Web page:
On Jan. 2, 2007, a large woman entered the Cango caves of South Africa and wedged herself into the only exit, trapping 22 tourists behind her. Digging her out appeared not to be an option, which left a terrible moral dilemma: take the woman's life to free the 22, or leave her to die along with her fellow tourists? It is a dilemma because it pushes us to decide between saving many and using someone else's life as a means to this end.
A new science of morality is beginning to uncover how people in different cultures judge such dilemmas, identifying the factors that influence judgment and the actions that follow. These studies suggest that nature provides a universal moral grammar, designed to generate fast, intuitive and universally held judgments of right and wrong.
Consider yourself a subject in an experiment on the Moral Sense Test (moral .wjh.harvard.edu), a site presenting dilemmas such as these: Would you drive your boat faster to save the lives of five drowning people knowing that a person in your boat will fall off and drown? Would you fail to give a drug to a terminally ill patient knowing that he will die without it but his organs could be used to save three other patients? Would you suffocate your screaming baby if it would prevent enemy soldiers from finding and killing you both, along with the eight others hiding out with you?
These are moral dilemmas because there are no clear-cut answers that obligate duty to one party over the other. What is remarkable is that people with different backgrounds, including atheists and those of faith, respond in the same way. Moreover, when asked why they make their decisions, most people are clueless, but confident in their choices. In these cases, most people say that it is acceptable to speed up the boat, but iffy to omit care to the patient. Although many people initially respond that it is unthinkable to suffocate the baby, they later often say that it is permissible in that situation.
Why these patterns? Cases 1 and 3 require actions, case 2 the omission of an action. All three cases result in a clear win in terms of lives saved: five, three and nine over one death. In cases 1 and 2, one person is made worse off, whereas in case 3, the baby dies no matter what choice is made. In case 1, the harm to the one arises as a side effect. The goal is to save five, not drop off and drown the one. In case 2, the goal is to end the life of the patient, as he is the means to saving three others.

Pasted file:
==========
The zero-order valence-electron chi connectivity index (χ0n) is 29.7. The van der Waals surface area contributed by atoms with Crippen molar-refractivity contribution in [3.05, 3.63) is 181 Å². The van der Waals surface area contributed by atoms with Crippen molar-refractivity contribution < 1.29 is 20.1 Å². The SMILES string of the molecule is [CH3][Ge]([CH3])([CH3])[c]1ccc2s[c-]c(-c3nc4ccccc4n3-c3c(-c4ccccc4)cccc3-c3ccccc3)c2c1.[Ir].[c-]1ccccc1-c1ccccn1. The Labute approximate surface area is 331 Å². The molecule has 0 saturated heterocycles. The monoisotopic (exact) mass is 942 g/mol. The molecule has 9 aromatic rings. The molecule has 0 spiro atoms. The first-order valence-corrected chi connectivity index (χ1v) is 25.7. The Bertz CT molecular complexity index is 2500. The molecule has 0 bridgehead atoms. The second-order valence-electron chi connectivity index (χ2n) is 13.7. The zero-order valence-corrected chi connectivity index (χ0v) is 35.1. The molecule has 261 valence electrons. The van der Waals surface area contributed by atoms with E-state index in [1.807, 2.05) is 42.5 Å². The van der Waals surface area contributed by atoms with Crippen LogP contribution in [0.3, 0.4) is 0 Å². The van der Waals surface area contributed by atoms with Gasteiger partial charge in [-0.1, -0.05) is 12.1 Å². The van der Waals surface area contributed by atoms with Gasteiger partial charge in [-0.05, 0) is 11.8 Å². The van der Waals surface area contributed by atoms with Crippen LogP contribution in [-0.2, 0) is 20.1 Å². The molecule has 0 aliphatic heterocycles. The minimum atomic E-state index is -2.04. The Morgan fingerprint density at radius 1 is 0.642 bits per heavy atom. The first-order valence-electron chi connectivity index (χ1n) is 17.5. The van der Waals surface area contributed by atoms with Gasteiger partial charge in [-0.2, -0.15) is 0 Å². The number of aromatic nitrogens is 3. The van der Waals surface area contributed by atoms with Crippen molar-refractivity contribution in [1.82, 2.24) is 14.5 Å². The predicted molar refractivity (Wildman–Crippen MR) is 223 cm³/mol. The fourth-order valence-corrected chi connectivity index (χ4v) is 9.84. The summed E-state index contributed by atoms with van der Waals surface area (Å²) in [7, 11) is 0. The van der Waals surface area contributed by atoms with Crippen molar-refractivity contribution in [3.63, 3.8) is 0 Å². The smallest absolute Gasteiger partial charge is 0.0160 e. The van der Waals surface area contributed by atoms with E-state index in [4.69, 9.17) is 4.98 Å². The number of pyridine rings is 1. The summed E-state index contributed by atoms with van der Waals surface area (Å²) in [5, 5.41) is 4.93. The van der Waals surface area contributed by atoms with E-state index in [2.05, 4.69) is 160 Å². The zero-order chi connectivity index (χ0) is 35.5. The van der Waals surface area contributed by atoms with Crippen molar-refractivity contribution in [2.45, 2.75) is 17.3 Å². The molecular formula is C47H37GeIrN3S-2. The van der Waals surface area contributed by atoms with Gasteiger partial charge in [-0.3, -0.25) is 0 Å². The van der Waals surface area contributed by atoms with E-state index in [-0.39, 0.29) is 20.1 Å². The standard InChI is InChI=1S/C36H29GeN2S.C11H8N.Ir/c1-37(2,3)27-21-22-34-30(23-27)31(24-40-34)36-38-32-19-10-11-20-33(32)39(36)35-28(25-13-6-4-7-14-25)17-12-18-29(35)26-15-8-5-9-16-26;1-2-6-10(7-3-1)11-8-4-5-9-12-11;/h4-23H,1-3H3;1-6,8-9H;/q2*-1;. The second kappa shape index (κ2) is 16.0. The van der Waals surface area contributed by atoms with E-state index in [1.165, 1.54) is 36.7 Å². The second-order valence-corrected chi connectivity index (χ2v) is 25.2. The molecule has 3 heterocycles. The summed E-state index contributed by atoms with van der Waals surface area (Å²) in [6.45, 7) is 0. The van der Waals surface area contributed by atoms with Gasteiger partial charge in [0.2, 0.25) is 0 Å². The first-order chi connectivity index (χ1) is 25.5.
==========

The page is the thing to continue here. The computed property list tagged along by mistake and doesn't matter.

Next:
Surprisingly, our emotions do not appear to have much effect on our judgments about right and wrong in these moral dilemmas. A study of individuals with damage to an area of the brain that links decision-making and emotion found that when faced with a series of moral dilemmas, these patients generally made the same moral judgments as most people. This suggests that emotions are not necessary for such judgments.
Our emotions do, however, have a great impact on our actions. How we judge what is right or wrong may well be different from what we chose to do in a situation. For example, we may all agree that it is morally permissible to kill one person in order to save the lives of many. When it comes to actually taking someone's life, however, most of us would turn limp.
Another example of the role that emotions have on our actions comes from recent studies of psychopaths. Take the villains portrayed by Heath Ledger and Javier Bardem, respectively, in "The Dark Knight" and "No Country for Old Men." Do such psychopathic killers know right from wrong? New, preliminary studies suggest that clinically diagnosed psychopaths do recognize right from wrong, as evidenced by their responses to moral dilemmas. What is different is their behavior. While all of us can become angry and have violent thoughts, our emotions typically restrain our violent tendencies. In contrast, psychopaths are free of such emotional restraints. They act violently even though they know it is wrong because they are without remorse, guilt or shame.
These studies suggest that nature handed us a moral grammar that fuels our intuitive judgments of right and wrong. Emotions play their strongest role in influencing our actions—reinforcing acts of virtue and punishing acts of vice. We generally do not commit wrong acts because we recognize that they are wrong and because we do not want to pay the emotional price of doing something we perceive as wrong.
So, would you have killed the large woman stuck in the cave or allowed her to die with the others? If you are like other subjects taking the moral sense test, you would say that it is permissible to take her life because you don't make her worse off. But could you really do it? Fortunately, there was a simpler solution: she was popped out with paraffin after 10 hours.
Hauser is a professor of psychology and human evolutionary biology at Harvard, and author of “Moral Minds” (Ecco/HarperPerennial).
6 months ago